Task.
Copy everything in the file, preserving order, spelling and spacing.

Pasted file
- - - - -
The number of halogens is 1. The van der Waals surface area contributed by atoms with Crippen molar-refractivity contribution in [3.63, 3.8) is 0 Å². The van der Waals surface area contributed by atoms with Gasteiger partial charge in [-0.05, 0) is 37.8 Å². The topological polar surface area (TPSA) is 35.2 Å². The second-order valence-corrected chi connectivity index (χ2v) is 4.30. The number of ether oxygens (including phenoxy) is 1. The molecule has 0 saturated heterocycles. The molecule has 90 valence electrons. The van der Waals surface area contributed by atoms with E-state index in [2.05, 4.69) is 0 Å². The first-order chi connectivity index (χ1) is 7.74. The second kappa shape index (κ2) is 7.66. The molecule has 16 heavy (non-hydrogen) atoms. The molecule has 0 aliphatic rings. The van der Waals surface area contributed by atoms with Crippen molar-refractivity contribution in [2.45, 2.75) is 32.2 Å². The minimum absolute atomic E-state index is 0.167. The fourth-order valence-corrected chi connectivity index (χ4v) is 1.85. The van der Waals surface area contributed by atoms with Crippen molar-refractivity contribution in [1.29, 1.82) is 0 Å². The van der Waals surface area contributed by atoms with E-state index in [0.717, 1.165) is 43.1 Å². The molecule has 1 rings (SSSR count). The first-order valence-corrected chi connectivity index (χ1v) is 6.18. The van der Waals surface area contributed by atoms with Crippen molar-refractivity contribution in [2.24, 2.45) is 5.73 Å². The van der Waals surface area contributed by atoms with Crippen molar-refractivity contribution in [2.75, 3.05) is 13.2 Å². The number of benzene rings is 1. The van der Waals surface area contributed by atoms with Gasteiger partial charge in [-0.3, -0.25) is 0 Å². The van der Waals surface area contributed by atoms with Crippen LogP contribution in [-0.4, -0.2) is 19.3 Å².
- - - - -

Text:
The number of halogens is 1. The van der Waals surface area contributed by atoms with Crippen molar-refractivity contribution in [3.63, 3.8) is 0 Å². The van der Waals surface area contributed by atoms with Gasteiger partial charge in [-0.05, 0) is 37.8 Å². The topological polar surface area (TPSA) is 35.2 Å². The second-order valence-corrected chi connectivity index (χ2v) is 4.30. The number of ether oxygens (including phenoxy) is 1. The molecule has 0 saturated heterocycles. The molecule has 90 valence electrons. The van der Waals surface area contributed by atoms with E-state index in [2.05, 4.69) is 0 Å². The first-order chi connectivity index (χ1) is 7.74. The second kappa shape index (κ2) is 7.66. The molecule has 16 heavy (non-hydrogen) atoms. The molecule has 0 aliphatic rings. The van der Waals surface area contributed by atoms with Crippen molar-refractivity contribution in [2.45, 2.75) is 32.2 Å². The minimum absolute atomic E-state index is 0.167. The fourth-order valence-corrected chi connectivity index (χ4v) is 1.85. The van der Waals surface area contributed by atoms with Crippen molar-refractivity contribution in [1.29, 1.82) is 0 Å². The van der Waals surface area contributed by atoms with E-state index in [0.717, 1.165) is 43.1 Å². The molecule has 1 rings (SSSR count). The first-order valence-corrected chi connectivity index (χ1v) is 6.18. The van der Waals surface area contributed by atoms with Crippen molar-refractivity contribution in [2.24, 2.45) is 5.73 Å². The van der Waals surface area contributed by atoms with Crippen molar-refractivity contribution in [2.75, 3.05) is 13.2 Å². The number of benzene rings is 1. The van der Waals surface area contributed by atoms with Gasteiger partial charge in [-0.3, -0.25) is 0 Å². The van der Waals surface area contributed by atoms with Crippen LogP contribution in [-0.4, -0.2) is 19.3 Å².